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religion

CFP: African Americans and The Catholic Church (1/28/06; 4/27/06-4/29/06)

updated: 
Tuesday, December 13, 2005 - 1:39pm
Iyer, Nalini

SEATTLE UNIVERSITY

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AFRICAN AMERICANS AND THE CATHOLIC CHURCH-A CONFERENCE

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CALL FOR PAPERS

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The Gaffney Chair for Endowed Mission and the Center for the Study of =
Justice in Society jointly present and invite contributions to a =
Conference on AFRICAN AMERICANS AND THE CATHOLIC CHURCH. The conference =
will be held at Seattle University from April 27-29, 2006.

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CFP: Postwar Jewish Literatures (Belgium) (1/31/06; 11/6/06-11/7/06)

updated: 
Friday, December 9, 2005 - 8:23pm
Philippe Codde

*Response, Remembrance, Representation:
A Dialogue between Postwar Jewish Literatures*
Universities of Antwerp and Ghent, 6-7 November 2006

Papers are invited for a two-day comparative literature conference on
postwar Jewish writing in North America and Western Europe.

CFP: Working Conditions: Reform & Religion in 19th Century American Women's Writing (12/15/05; ALA, 5/25/06-5/28/06)

updated: 
Friday, December 9, 2005 - 8:18pm
Marit MacArthur

CFP: Working Conditions: Reform & Religion in 19th Century American
Women's Writing

How did anti-Calvinist religious movements (with a new belief in progress
and human perfectability) condition reformist American literature by women
during the period 1840-1895? Of particular interest are works that exposed
and criticized industrial working conditions, such as Rebecca Harding
Davis's Life in the Iron Mills, but papers on any reformist women's
writing works from this period are welcome.

Please submit a 300-word abstract by December 15th to:

CFP: Comparative Hebraisms (3/1/06; RMMLA, 10/12/06-10/14/06)

updated: 
Monday, December 5, 2005 - 6:14pm
chayaesther_at_neo.tamu.edu

CFP: Comparative Hebraisms (3/1/06; 10/12/06-10/14/06)
2006 RMMLA Convention Tucson, AZ ~ October 12-14, 2006
Accepting proposals for papers that incorporate any aspect of Hebrew
literature, rhetoric, philosophy, history, politics, culture,
personalities, linguistics, etc., especially in comparison/contrast to
other cultures. Email proposals of no more than 250 words to
kflacy_at_tamu.edu by March 1, 2006.

Kathleen Flacy
Texas A & M University
Department of Language and Literature
College Station, TX 77843-4227
979-204-6004
kflacy_at_tamu.edu

CFP: Faith, Knowledge and the Interface of Epistemologies (2/10/06; 5/4/06-5/5/06)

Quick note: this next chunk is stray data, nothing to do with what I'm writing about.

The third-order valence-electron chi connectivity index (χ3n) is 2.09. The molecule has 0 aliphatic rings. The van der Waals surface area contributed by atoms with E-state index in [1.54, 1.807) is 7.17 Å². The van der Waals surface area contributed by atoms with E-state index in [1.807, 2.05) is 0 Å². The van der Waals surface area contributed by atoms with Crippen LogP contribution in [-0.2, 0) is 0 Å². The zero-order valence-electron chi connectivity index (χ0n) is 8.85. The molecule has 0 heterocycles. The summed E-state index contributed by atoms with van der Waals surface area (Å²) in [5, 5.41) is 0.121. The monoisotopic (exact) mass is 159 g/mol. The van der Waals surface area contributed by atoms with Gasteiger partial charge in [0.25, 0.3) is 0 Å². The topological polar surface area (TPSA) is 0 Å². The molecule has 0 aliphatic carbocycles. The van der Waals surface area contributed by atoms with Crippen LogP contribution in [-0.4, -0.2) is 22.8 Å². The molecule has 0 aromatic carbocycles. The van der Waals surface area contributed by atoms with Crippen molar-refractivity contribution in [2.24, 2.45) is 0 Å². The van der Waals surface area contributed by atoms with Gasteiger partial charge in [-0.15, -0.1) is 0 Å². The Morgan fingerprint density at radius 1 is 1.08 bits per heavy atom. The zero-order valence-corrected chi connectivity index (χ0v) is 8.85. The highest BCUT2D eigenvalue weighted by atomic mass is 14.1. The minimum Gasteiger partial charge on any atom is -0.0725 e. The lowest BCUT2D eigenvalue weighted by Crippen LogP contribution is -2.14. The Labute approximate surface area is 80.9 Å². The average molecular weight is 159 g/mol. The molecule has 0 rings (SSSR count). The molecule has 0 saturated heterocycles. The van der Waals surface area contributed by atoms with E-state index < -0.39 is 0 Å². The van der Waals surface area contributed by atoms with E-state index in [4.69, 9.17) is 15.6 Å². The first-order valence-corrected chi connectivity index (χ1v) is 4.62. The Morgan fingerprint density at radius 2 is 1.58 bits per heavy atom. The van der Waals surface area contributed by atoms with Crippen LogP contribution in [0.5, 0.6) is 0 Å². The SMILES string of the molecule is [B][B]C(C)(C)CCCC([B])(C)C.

updated: 
Tuesday, November 29, 2005 - 9:27pm
William C Mitchell

CALL FOR PAPERS

University of Washington Graduate Conference for Interdisciplinary Studies
May 4-5, 2006
Submission Deadline: February 10, 2006

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Faith, Knowledge and the Interface of Epistemologies
Speaker: Robert Michel Pyle
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CFP: Permeability and Rivalry in the Early Modern Arts (grad) (1/5/06; McGill, 3/11/06-3/12/06)

updated: 
Tuesday, November 29, 2005 - 9:27pm
Meredith J. Donaldson

Panel Proposal for:

=93Permeability and Selfhood=94=20
McGill University, Montreal=20
12th Annual Graduate Conference on Language and Literature=20

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Painting about Poetry, Singing about Sculpture:=20

Permeability and Rivalry in the Early Modern Arts

=93If you assert that painting is dumb poetry, then the painter may call =
poetry blind painting=85

Music is not to be regarded as other than the sister of painting=85

The poet remains far behind the painter with respect to the =
representation of corporeal things, and with respect to invisible =
things, he remains behind the musician.=94

(Leonardo, On Painting)

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UPDATE: Between the Sacred and the Profane (12/15/05; journal issue)

updated: 
Monday, November 21, 2005 - 9:34pm
Murray, Sarah Jane

Update: "Between the Sacred and the Profane: Medieval Renaissance and Performance" (Peer-reviewed)

Baylor Journal of Theatre and Performance seeks essays for a special issue, to be guest-edited by Dr. K. Sarah-Jane Murray and Dr. Sinda K. Vanderpool. We welcome essays that explore performance in, and performative aspects of, medieval and Renaissance drama, poetry, and literature. We particularly encourage submissions exploring the relationship 'between the sacred and the profane.' Given that many medieval/Renaissance non-drama works were composed to be performed aloud, the editors will consider submissions focusing on a variety of genres. Popular performances, including non-manuscript based traditions, are also appropriate subjects.

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